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Invoice fraud using intercepted emails on the rise

Conan Young , Reporter

Increasing numbers of people are being defrauded out of large sums of money by scammers accessing the email accounts of legitimate businesses.

digital zombies
emerging from a computer monitor

Illustration: Lyndon Hood / Scoop

Known as invoice fraud, the crime involved fraudsters monitoring a business' emails, waiting for it to send an invoice to a customer for a large amount of money.

The scammer would then send their own email to the customer, from the business' email address, informing them its bank account number had changed and asking them to instead put the money into the fraudster's account.

The crime was now the third most common form of online lawbreaking in this country behind phishing and ransomware.

Last year globally the FBI experienced double the number of cases compared to 2017.

Former deputy police commissioner, Rob Pope, was now working with the government's online fraud agency, Cert NZ.

He said the reason the scam often fooled people was the fact it was so plausible.

"New Zealand's a very trusting society. Within business transactions people put a lot of trust in email and electronic invoicing these days, so they are used in day to day operations. So it is a question of having a qualified trust now."

Westpac's head of financial crime, Tiffany Ryan, said first home buyers were a common target.

Scammers accessed the email accounts of law firms and waited until just before the settlement date to send an email, looking like it has come from the lawyer, asking for the purchaser to put the money for the home into the fraudster's account.

Tradespeople who sent invoices via email were also a popular target.

Ms Ryan said there was no guarantee the bank or the hacked business would refund the victim their money.

"Ultimately the liability sits with the customer because they have authorised the payment to go through. But each bank will investigate and work through our process with the customer and the victims of the fraud to understand the circumstances in which the transaction was made."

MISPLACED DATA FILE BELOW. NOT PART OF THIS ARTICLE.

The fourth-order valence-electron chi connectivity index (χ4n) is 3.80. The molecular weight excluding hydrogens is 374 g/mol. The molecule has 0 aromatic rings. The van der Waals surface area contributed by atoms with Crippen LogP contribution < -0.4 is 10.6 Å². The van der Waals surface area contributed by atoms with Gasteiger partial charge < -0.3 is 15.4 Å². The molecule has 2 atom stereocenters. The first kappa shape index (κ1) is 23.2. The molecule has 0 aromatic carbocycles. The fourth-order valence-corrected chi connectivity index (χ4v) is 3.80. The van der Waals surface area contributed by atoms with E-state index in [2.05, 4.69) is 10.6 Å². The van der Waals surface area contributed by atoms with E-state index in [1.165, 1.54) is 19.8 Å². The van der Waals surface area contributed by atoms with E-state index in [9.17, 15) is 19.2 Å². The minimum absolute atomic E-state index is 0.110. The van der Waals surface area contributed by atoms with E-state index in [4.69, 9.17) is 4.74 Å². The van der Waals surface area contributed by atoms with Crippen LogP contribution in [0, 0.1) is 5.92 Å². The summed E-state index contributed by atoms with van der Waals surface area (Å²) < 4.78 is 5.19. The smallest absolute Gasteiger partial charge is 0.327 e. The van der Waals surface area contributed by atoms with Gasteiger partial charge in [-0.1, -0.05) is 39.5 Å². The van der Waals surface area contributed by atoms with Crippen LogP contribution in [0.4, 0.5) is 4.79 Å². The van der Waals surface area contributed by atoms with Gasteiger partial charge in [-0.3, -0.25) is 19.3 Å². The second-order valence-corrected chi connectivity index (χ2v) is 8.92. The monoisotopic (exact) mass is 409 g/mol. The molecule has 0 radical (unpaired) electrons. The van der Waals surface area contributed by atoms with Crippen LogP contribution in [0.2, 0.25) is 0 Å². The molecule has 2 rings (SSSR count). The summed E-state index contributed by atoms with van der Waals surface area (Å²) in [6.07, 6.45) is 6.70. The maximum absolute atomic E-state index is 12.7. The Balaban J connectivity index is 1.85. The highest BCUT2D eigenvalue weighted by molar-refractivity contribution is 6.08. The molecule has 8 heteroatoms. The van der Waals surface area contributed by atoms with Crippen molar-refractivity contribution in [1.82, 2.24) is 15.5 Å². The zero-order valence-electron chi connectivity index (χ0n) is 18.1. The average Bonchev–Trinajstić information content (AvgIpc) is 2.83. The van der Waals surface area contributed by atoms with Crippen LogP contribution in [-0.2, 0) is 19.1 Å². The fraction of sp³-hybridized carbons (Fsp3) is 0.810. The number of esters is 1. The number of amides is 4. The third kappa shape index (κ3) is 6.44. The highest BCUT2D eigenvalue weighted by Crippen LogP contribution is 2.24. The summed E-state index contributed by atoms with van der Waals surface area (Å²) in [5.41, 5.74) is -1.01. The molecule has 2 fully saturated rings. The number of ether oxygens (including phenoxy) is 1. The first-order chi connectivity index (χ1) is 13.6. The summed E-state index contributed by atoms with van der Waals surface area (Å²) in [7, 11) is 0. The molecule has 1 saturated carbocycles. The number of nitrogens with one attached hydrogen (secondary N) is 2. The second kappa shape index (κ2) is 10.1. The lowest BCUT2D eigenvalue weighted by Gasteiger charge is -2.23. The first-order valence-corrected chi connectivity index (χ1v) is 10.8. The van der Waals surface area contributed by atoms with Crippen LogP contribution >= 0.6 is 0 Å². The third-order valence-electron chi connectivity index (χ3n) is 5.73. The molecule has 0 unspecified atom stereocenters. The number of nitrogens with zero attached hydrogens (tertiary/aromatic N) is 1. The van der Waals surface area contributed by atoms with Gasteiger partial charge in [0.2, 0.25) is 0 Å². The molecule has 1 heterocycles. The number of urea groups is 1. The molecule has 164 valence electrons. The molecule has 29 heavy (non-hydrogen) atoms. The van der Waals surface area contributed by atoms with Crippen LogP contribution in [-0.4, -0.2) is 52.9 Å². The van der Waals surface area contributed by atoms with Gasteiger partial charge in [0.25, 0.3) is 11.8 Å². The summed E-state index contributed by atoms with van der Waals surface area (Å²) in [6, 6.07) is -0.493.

Because the invoice had come from a trusted email address and used a legitimate letterhead, people were far more likely to trust it, she said.

The financial impact on people of being defrauded of often quite large sums of money, could be profound.

"If you're the victim of an invoice fraud and it is a large sum of money, then you've potentially got challenges around making your own mortgage payments and bill payments and things like that. And it's heartbreaking for families."

The less tech savvy including the elderly were often an easy target for fraudsters.

"We often hear customers being quite shy about coming forward. The fear is just that you know that stigma that comes with having to admit that you might have done something that wasn't quite, you know, what you'd normally do."

Rob Pope said the single best defence against invoice fraud was to phone the business and double-check the request to use a different bank account had actually come from them, and not a fraudster.

"Just pause and think about this before you act. It's very easy in the electronic age just to assume it's coming from business ABC, I've already got some outstanding money owing to them, I'll just push the button. Just pause and think."

Mr Pope said most of the fraud was committed by people operating from offshore, making successful prosecutions very difficult.

Work was underway now to establish exactly how much these scams were costing the country but it ran in to the hundreds of thousands of dollars, he said.

Nobody from the police was available to be interviewed but a spokesperson said they are aware of an increase in this sort of crime.

They urge people to tell vulnerable or elderly family members to be on the lookout for such scams.

© Scoop Media

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